NEW YORK - Scientists have recovered the DNA code of a human relative recently discovered in Siberia, and it delivered a surprise: This relative roamed far from the cave that holds its only known remains.
By comparing the DNA to that of modern populations, scientists found evidence that these "Denisovans" from more than 30,000 years ago ranged all across Asia. They apparently interbred with the ancestors of people now living in Melanesia, a group of islands northeast of Australia.
There is no sign that Denisovans mingled with the ancestors of people now living in Eurasia, which made the connection between Siberia and distant Melanesia quite a shock.
It is the second report in recent months of using a new tool, genomes of ancient human relatives, to illuminate the evolutionary history of humankind. In May, some of the same scientists reported using the Neanderthal genome to show that Neanderthals interbred with ancestors of today's non-African populations. That might have happened in the Middle East after the ancestors left Africa but before they entered Eurasia, researchers said.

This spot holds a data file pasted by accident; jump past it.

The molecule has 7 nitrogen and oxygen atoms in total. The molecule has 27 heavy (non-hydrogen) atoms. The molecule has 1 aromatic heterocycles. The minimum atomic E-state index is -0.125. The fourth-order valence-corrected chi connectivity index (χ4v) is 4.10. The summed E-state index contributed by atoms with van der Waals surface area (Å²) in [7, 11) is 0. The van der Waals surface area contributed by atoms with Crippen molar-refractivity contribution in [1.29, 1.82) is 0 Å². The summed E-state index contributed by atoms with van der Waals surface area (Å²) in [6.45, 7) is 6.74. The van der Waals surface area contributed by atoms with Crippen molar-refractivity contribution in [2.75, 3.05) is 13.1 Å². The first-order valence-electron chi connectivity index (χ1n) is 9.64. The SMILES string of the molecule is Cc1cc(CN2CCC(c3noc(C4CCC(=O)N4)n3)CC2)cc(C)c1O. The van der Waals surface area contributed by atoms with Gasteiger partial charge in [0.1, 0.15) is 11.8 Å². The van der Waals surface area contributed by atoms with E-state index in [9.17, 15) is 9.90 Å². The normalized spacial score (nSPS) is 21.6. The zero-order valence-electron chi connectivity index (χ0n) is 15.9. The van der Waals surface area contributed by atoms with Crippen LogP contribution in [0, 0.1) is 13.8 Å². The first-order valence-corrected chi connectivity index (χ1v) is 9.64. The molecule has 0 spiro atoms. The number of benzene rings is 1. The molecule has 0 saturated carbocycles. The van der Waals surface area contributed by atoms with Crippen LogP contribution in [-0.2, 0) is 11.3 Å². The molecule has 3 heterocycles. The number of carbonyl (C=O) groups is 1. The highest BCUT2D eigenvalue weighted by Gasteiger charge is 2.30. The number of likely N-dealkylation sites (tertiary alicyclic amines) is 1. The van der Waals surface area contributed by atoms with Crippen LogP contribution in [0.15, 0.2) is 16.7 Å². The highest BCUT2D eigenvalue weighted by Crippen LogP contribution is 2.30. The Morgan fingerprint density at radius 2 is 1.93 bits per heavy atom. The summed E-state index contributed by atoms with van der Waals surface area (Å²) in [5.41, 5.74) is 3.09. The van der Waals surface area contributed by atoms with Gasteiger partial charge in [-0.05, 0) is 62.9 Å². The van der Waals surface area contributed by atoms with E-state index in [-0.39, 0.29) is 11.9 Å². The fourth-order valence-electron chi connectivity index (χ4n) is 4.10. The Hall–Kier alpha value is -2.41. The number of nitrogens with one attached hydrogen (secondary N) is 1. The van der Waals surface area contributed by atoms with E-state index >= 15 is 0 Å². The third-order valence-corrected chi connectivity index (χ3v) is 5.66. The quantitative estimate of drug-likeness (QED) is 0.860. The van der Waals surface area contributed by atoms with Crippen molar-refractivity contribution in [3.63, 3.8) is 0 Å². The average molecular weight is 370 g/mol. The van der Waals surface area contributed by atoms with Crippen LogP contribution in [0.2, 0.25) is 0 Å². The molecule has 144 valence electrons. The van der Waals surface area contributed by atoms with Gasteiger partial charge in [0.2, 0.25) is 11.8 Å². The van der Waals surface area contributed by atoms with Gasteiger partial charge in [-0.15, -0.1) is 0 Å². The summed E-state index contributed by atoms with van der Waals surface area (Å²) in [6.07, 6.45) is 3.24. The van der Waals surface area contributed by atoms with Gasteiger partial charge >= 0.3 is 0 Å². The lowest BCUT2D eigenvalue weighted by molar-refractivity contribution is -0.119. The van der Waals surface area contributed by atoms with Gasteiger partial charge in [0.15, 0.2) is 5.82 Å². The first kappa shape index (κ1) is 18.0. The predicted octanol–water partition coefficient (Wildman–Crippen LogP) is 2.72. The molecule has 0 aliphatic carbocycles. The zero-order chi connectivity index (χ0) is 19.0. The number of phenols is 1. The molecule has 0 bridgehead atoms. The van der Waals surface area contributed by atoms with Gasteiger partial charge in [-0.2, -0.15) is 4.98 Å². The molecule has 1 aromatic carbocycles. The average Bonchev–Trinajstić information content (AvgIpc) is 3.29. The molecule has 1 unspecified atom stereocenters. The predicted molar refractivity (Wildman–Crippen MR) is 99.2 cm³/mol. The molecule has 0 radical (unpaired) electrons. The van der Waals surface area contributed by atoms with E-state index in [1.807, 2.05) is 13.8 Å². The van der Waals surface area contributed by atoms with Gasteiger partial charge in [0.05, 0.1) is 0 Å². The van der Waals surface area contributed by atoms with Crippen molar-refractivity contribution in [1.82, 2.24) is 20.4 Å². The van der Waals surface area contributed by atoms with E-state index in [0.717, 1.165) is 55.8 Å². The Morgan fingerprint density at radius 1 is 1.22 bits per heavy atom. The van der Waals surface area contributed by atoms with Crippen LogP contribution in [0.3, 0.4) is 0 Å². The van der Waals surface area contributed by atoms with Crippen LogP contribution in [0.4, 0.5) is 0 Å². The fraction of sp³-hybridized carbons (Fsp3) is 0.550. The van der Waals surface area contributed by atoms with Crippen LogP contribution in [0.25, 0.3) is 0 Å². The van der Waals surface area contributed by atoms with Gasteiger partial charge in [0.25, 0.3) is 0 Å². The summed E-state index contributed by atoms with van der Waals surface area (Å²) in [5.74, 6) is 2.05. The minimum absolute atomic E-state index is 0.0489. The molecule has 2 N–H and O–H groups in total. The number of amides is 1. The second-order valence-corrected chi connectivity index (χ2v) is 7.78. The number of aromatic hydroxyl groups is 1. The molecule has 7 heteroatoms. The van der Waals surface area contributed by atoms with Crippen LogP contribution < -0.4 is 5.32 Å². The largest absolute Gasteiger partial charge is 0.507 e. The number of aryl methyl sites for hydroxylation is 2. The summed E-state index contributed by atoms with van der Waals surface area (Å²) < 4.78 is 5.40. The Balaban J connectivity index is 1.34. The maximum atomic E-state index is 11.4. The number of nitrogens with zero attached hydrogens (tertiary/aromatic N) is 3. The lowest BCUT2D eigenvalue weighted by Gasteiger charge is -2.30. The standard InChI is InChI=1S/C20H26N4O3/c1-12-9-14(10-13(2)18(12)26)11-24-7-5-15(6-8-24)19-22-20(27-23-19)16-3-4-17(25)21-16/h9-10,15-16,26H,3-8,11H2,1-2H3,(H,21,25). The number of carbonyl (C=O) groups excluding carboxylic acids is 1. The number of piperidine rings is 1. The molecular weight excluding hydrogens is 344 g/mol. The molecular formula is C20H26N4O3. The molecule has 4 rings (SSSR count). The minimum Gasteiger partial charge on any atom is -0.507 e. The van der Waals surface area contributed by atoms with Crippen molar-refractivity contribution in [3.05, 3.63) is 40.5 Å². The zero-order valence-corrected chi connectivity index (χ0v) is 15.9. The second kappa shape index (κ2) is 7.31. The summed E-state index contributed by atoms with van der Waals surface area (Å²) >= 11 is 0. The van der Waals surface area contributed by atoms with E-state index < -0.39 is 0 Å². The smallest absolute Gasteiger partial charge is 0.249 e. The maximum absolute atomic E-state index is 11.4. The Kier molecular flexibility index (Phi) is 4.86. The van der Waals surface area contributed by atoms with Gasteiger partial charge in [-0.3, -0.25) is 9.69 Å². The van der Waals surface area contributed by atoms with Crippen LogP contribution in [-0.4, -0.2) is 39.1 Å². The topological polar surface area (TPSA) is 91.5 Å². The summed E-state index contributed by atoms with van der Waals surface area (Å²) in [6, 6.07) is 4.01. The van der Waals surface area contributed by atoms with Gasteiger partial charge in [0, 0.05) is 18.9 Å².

As for the Denisovans, the new work is probably just the start of what can be learned from their genome, said one expert familiar with the research. Eventually, it should give clues to traits like eye and skin color, said Todd Disotell of New York University.
"We're going to be able to piece these people together in the next few years from this genome," he said.
The existence of a new human relative was first revealed just nine months ago from a sampling of DNA recovered from a finger bone discovered in the Denisova Cave in southern Siberia. Researchers proposed the informal name Denisovans for them in Thursday's issue of the journal Nature, where they report the new results.
There is not enough evidence to determine whether Denisovans are a distinct species, the researchers said.
The genome, recovered from the finger bone, showed that Denisovans are more closely related to Neanderthals than to modern humans. That indicates that both they and Neanderthals sprang from a common ancestor on a different branch of the evolutionary family tree than the one leading to modern humans.
Scientists have no idea what Denisovans looked like, said David Reich, a Harvard University researcher and an author of the new paper.